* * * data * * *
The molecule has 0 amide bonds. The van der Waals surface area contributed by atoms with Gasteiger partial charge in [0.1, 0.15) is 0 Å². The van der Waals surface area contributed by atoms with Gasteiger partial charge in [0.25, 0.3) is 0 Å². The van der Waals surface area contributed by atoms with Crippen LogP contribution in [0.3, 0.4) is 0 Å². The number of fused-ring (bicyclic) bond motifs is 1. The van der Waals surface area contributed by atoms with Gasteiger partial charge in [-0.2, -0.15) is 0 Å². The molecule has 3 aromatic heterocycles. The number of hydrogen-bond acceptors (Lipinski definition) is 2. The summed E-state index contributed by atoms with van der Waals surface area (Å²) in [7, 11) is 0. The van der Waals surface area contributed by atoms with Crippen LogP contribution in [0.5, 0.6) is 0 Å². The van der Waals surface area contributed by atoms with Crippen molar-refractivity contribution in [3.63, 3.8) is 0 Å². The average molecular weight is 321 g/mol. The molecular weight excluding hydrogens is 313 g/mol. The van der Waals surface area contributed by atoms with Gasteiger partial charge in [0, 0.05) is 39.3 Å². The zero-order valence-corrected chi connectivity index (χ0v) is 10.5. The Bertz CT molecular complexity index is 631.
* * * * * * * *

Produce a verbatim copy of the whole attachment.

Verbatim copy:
The molecule has 0 amide bonds. The van der Waals surface area contributed by atoms with Gasteiger partial charge in [0.1, 0.15) is 0 Å². The van der Waals surface area contributed by atoms with Gasteiger partial charge in [0.25, 0.3) is 0 Å². The van der Waals surface area contributed by atoms with Crippen LogP contribution in [0.3, 0.4) is 0 Å². The number of fused-ring (bicyclic) bond motifs is 1. The van der Waals surface area contributed by atoms with Gasteiger partial charge in [-0.2, -0.15) is 0 Å². The molecule has 3 aromatic heterocycles. The number of hydrogen-bond acceptors (Lipinski definition) is 2. The summed E-state index contributed by atoms with van der Waals surface area (Å²) in [7, 11) is 0. The van der Waals surface area contributed by atoms with Crippen LogP contribution in [0.5, 0.6) is 0 Å². The van der Waals surface area contributed by atoms with Crippen molar-refractivity contribution in [3.63, 3.8) is 0 Å². The average molecular weight is 321 g/mol. The molecular weight excluding hydrogens is 313 g/mol. The van der Waals surface area contributed by atoms with Gasteiger partial charge in [0, 0.05) is 39.3 Å². The zero-order valence-corrected chi connectivity index (χ0v) is 10.5. The Bertz CT molecular complexity index is 631.